Imagine you knew that an injured worker had a pre-existing impairment.
Having access to that information could substantially reduce workers’ compensation costs related to the claim.
The employee would still be able to get the benefits he/she is entitled to, but the employer wouldn’t be paying unnecessarily for a condition the employee had prior to working for the company.
10 percent of Americans between the age of 18 and 65 have some type of physical limitation that could potentially impact their ability to safely perform the essential physical demands of the job. That means one out of every 10 people in an organization came to the job already impaired and could be at risk for injury. Unfortunately, many companies have no idea if or what pre-existing conditions employees have. Absent a pre-employment post-offer test, they end up paying for them once the worker experiences an injury.
Post-offer, functional employment testing provides the ability to establish baseline health information and the physical stability of all employees pre-hire. The assessment also allows the employer to determine the degree of any pre-existing conditions and;
- whether it will impact their ability to safely perform the essential physical demands associate with their job,
- whether placement into the position could put the candidate at direct threat of imminent harm,
- provide valuable, objective information that can used in interactive dialogue,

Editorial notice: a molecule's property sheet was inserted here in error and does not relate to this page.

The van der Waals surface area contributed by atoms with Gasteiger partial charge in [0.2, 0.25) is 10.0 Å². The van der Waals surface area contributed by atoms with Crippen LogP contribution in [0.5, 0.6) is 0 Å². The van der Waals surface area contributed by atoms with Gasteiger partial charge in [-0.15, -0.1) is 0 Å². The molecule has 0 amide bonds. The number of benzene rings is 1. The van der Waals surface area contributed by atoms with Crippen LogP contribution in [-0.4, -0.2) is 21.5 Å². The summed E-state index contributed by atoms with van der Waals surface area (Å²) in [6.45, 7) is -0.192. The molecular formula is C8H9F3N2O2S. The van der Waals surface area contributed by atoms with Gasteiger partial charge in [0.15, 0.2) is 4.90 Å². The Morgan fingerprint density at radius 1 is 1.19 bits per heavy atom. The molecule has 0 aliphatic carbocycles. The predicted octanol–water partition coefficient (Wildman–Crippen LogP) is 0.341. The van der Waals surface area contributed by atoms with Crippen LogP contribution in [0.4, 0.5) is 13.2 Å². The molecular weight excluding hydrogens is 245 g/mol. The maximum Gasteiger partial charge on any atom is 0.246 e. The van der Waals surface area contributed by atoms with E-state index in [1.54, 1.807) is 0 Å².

- utilize the information for goal setting in rehabilitation and work conditioning,
- use that information in an apportionment process when allowed under state workers compensation law
Gathering baseline information as part of pre-employment post-offer assessment is a win-win for employers, employees, and the healthcare clinicians providing rehabilitation services. This type of an objective, individualized assessment helps employers make placement decisions to ensure workplace safety and provides for the ongoing occupational health management of employees.
The Americans with Disabilities Act and the subsequent amended act of 2008 allows employers to medically and physically evaluate their workers at all stages of employment. This fact is extremely valuable, in that this type of assessment can help employers determine whether a job candidate can fulfill the physical requirements of the job, if he needs some type of accommodation, or whether placement into a different position is more appropriate to keep him safe from harm.
After a candidate has been interviewed and a bona fide offer of employment has been extended, various contingency processes such as background checks, drug testing, and pre-employment testing can be administered. That is, the job is conditioned upon the applicant demonstrating performing he can physically perform the required job tasks.
This test is not the same as a routine physical. These tests usually occur in physical therapy or occupational medical clinics certified as part of a national vendor that licenses clinics throughout the U.S. A clinician collects various medical information, such as:
- Medical history review including past work-related injuries